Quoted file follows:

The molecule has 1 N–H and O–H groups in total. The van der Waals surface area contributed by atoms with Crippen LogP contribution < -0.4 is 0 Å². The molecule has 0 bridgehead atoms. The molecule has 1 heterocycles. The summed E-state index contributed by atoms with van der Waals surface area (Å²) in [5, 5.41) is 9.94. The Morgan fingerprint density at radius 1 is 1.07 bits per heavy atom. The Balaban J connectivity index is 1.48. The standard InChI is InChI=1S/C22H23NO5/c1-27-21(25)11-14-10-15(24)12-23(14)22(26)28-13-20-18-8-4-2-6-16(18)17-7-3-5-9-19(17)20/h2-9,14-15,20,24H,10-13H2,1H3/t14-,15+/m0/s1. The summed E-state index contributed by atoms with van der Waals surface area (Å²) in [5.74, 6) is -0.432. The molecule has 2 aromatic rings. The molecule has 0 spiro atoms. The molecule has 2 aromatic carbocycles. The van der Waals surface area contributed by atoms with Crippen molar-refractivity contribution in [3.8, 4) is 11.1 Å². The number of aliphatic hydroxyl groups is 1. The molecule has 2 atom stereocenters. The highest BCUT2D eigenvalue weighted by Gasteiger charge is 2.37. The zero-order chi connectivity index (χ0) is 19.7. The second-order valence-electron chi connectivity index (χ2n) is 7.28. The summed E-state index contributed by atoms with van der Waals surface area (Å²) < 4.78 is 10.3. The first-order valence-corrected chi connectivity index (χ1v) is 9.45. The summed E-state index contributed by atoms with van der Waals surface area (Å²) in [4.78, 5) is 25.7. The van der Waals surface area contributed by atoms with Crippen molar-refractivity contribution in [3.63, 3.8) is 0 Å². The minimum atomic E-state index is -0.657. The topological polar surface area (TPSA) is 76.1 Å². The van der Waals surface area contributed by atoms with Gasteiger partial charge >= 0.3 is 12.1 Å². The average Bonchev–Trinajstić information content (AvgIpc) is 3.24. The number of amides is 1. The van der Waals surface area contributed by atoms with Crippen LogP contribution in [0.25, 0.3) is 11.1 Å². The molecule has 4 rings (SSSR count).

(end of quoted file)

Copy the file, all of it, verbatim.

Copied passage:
The molecule has 1 N–H and O–H groups in total. The van der Waals surface area contributed by atoms with Crippen LogP contribution < -0.4 is 0 Å². The molecule has 0 bridgehead atoms. The molecule has 1 heterocycles. The summed E-state index contributed by atoms with van der Waals surface area (Å²) in [5, 5.41) is 9.94. The Morgan fingerprint density at radius 1 is 1.07 bits per heavy atom. The Balaban J connectivity index is 1.48. The standard InChI is InChI=1S/C22H23NO5/c1-27-21(25)11-14-10-15(24)12-23(14)22(26)28-13-20-18-8-4-2-6-16(18)17-7-3-5-9-19(17)20/h2-9,14-15,20,24H,10-13H2,1H3/t14-,15+/m0/s1. The summed E-state index contributed by atoms with van der Waals surface area (Å²) in [5.74, 6) is -0.432. The molecule has 2 aromatic rings. The molecule has 0 spiro atoms. The molecule has 2 aromatic carbocycles. The van der Waals surface area contributed by atoms with Crippen molar-refractivity contribution in [3.8, 4) is 11.1 Å². The number of aliphatic hydroxyl groups is 1. The molecule has 2 atom stereocenters. The highest BCUT2D eigenvalue weighted by Gasteiger charge is 2.37. The zero-order chi connectivity index (χ0) is 19.7. The second-order valence-electron chi connectivity index (χ2n) is 7.28. The summed E-state index contributed by atoms with van der Waals surface area (Å²) < 4.78 is 10.3. The first-order valence-corrected chi connectivity index (χ1v) is 9.45. The summed E-state index contributed by atoms with van der Waals surface area (Å²) in [4.78, 5) is 25.7. The van der Waals surface area contributed by atoms with Crippen molar-refractivity contribution in [3.63, 3.8) is 0 Å². The minimum atomic E-state index is -0.657. The topological polar surface area (TPSA) is 76.1 Å². The van der Waals surface area contributed by atoms with Gasteiger partial charge >= 0.3 is 12.1 Å². The average Bonchev–Trinajstić information content (AvgIpc) is 3.24. The number of amides is 1. The van der Waals surface area contributed by atoms with Crippen LogP contribution in [0.25, 0.3) is 11.1 Å². The molecule has 4 rings (SSSR count).